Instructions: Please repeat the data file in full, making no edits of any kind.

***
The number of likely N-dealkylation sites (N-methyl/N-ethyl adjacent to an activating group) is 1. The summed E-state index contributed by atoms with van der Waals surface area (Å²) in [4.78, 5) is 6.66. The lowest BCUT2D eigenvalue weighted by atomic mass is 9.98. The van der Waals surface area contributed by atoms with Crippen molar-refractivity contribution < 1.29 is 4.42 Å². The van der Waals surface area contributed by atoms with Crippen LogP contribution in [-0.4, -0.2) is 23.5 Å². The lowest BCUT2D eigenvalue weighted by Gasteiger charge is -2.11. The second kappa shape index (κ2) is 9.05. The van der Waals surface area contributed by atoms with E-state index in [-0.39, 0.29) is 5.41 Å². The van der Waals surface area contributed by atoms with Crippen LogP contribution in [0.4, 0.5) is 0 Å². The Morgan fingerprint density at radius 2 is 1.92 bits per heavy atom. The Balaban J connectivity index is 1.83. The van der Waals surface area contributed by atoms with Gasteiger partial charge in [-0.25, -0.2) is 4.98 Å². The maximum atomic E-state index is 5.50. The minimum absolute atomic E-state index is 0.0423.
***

The number of likely N-dealkylation sites (N-methyl/N-ethyl adjacent to an activating group) is 1. The summed E-state index contributed by atoms with van der Waals surface area (Å²) in [4.78, 5) is 6.66. The lowest BCUT2D eigenvalue weighted by atomic mass is 9.98. The van der Waals surface area contributed by atoms with Crippen molar-refractivity contribution < 1.29 is 4.42 Å². The van der Waals surface area contributed by atoms with Crippen LogP contribution in [-0.4, -0.2) is 23.5 Å². The lowest BCUT2D eigenvalue weighted by Gasteiger charge is -2.11. The second kappa shape index (κ2) is 9.05. The van der Waals surface area contributed by atoms with E-state index in [-0.39, 0.29) is 5.41 Å². The van der Waals surface area contributed by atoms with Crippen LogP contribution in [0.4, 0.5) is 0 Å². The Morgan fingerprint density at radius 2 is 1.92 bits per heavy atom. The Balaban J connectivity index is 1.83. The van der Waals surface area contributed by atoms with Gasteiger partial charge in [-0.25, -0.2) is 4.98 Å². The maximum atomic E-state index is 5.50. The minimum absolute atomic E-state index is 0.0423.